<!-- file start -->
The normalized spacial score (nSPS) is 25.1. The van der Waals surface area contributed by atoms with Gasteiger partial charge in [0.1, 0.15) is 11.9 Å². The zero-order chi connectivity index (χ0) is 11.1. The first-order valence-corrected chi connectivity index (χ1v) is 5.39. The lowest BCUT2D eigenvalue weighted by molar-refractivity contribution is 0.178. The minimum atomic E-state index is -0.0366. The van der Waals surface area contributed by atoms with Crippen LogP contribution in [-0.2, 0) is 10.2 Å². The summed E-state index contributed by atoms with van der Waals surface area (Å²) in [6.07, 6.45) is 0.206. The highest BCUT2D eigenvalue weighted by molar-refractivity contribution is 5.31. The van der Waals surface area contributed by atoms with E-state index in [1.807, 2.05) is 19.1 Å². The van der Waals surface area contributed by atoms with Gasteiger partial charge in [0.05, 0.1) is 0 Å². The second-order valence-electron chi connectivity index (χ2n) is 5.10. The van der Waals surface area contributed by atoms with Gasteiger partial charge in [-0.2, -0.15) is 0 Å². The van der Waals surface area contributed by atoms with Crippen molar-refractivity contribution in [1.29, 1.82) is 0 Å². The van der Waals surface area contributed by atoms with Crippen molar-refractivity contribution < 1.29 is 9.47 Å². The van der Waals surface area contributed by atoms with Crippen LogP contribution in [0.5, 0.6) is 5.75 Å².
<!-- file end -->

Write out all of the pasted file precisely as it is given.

The normalized spacial score (nSPS) is 25.1. The van der Waals surface area contributed by atoms with Gasteiger partial charge in [0.1, 0.15) is 11.9 Å². The zero-order chi connectivity index (χ0) is 11.1. The first-order valence-corrected chi connectivity index (χ1v) is 5.39. The lowest BCUT2D eigenvalue weighted by molar-refractivity contribution is 0.178. The minimum atomic E-state index is -0.0366. The van der Waals surface area contributed by atoms with Crippen LogP contribution in [-0.2, 0) is 10.2 Å². The summed E-state index contributed by atoms with van der Waals surface area (Å²) in [6.07, 6.45) is 0.206. The highest BCUT2D eigenvalue weighted by molar-refractivity contribution is 5.31. The van der Waals surface area contributed by atoms with E-state index in [1.807, 2.05) is 19.1 Å². The van der Waals surface area contributed by atoms with Gasteiger partial charge in [0.05, 0.1) is 0 Å². The second-order valence-electron chi connectivity index (χ2n) is 5.10. The van der Waals surface area contributed by atoms with Gasteiger partial charge in [-0.2, -0.15) is 0 Å². The van der Waals surface area contributed by atoms with Crippen molar-refractivity contribution in [1.29, 1.82) is 0 Å². The van der Waals surface area contributed by atoms with Crippen molar-refractivity contribution < 1.29 is 9.47 Å². The van der Waals surface area contributed by atoms with Crippen LogP contribution in [0.5, 0.6) is 5.75 Å².